Suppose we want to combine the Gain and Transfer Function blocks into a single block whose parameters are variables. We want to be able to pass in a value for K, the gain, and num and den, the numerator and denominator of the transfer function.
First, we assemble the blocks, placing variable names in the dialog boxes of the blocks we wish to control:
Next, we group the two blocks we wish to mask by selecting the blocks and choosing Group from the Options menu:
Now we are ready to set up the mask. For this case, we will be passing in K, num, and den. Select the blocks with the mouse and choose Mask from the Options menu. This will open a dialog box which contains a series of editable text boxes. This is where we define the way the mask looks.
The first editable text box is named "New Block Type," and is used to define the type of block being created. This is arbitrary, and has no effect on how the block performs. For this block, we might choose something like "Variable Gain Filter."
The second editable text box is named "Dialog strings separated by |" This field is used to define the inputs that are needed by the masked block. These are user-defined editable text boxes which are specific to each block being masked. For this example, we'll choose the following strings:
test block | gain | numerator | denominatorThis will set up three editable text boxes with the contents specified by each string. The vertical bars are necessary to create each field. The first string, "test block", is the title of the masked block. Each vertical bar creates a new editable text field, with the string following it as the label for the field.
The next box, named "Initialization commands," defines how the block is initialized. Since we are using variables in the underlying blocks, we need to associate these variables with a text field entry.
The order in which these parameters are passed is important. For our example, we need to pass in K, num, and den. To assign the contents of the editable text fields to underlying variables, we use the @ sign as follows:
K = @1; num = @2; den = @3;This assigns the value of the first editable text block to K; the second to num; and the third to den.
The initialization commands can consist of any MATLAB command, but it is necessary to assign values to any variables before a simulation can be run. Good examples of how to initialize these blocks can be found in the Extras library, as most all of these blocks are masked blocks. To see how they are masked, select a block, then choose the Mask option from the Options menu.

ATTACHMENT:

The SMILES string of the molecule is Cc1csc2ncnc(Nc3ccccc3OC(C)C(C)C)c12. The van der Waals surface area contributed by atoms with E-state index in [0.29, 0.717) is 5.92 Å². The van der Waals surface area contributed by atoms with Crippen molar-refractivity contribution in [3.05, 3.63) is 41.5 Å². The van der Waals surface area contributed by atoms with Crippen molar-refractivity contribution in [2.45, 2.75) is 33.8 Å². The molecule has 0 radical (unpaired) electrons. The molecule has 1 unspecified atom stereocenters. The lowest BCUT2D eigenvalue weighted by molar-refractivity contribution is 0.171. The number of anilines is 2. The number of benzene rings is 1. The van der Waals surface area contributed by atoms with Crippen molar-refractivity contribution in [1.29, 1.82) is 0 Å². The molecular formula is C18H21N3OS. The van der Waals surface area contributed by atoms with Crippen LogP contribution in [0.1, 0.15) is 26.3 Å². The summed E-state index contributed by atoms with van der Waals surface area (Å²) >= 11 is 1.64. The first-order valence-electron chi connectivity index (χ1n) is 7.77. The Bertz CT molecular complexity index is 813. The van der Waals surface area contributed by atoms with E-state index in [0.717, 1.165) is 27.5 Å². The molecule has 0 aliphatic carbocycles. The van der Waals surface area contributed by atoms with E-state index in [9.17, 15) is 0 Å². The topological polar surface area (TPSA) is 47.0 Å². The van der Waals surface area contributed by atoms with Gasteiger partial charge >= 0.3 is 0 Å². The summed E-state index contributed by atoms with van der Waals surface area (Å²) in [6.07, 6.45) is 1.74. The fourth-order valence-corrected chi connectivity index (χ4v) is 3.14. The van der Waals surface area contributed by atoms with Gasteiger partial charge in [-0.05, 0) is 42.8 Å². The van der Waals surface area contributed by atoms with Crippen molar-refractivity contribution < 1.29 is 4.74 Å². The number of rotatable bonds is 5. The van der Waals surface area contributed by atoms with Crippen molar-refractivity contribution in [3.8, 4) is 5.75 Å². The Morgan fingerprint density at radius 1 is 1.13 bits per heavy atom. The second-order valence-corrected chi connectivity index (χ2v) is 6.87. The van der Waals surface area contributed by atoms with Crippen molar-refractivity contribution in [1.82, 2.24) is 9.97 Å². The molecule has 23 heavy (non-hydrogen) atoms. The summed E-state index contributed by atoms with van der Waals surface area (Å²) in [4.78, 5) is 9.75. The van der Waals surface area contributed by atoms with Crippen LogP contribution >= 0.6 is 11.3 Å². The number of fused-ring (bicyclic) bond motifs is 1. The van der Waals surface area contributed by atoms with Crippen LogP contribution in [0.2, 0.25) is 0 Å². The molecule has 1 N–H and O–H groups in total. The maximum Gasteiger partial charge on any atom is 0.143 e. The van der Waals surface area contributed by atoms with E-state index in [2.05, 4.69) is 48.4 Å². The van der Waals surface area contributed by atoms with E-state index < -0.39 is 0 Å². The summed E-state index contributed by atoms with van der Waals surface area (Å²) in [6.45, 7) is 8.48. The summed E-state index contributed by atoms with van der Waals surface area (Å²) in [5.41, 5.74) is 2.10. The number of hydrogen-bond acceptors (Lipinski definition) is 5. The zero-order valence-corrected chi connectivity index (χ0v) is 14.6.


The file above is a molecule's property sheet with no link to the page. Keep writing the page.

The fourth editable text box, named "Drawing commands," is for making the block look a certain way. This can be text, a plot command such as an impulse response, or an icon which has been created with the iconedit program included with SIMULINK.
Finally, the last editable text box, "Help string," is used to create a help entry for the masked block. This information is displayed when the user selects the Help button. This is optional.
Once the above steps are complete, the block is ready for use. Clicking on the masked block will bring up a dialog box with three fields labeled "gain", "numerator", and "denominator". The initialization commands above will assign the contents of these boxes to the variable names used in the original blocks. Since K is used for gain in the underlying Gain block, the value placed in the first dialog is assigned to K, the filter gain.
The Windows version of SIMULINK has a limit of six editable text fields per masked block. This restriction requires that more than six parameters be vectorized. The syntax for initializing is similar to standard MATLAB syntax:
K = @1(2);would allow the gain K to be initialized to the second element of the vector placed in the first field.
It is possible to create complex, multilevel masks in SIMULINK. Variables may be passed through many layers simply by keeping the names of the variables constant. For example, we can take the above block, connect another block, such as a discrete integrator on the input, and pass in values of initial condition and sample time. It is important however, to use the same variable names in the underlying block as the variable names in the higher level mask. This means the Variable Gain Filter block would have a mask which looks like this when double clicked on:
Since we would like to pass parameters to the Unit Delay block also, the editable text for this block must also contain variable names:
We would group the above blocks as we did with the previous example, using variables such as Ic and Ts for the Unit Delay values.
These values would then be added to the new mask which we would create after grouping the above blocks. The new mask would then be passed Ic, Ts, K, num, and den. This process can continue to virtually any level of complexity. The final compound mask should look like the following figure. (The format may be different for your computer)
(c) Copyright 1994 by The MathWorks, Inc.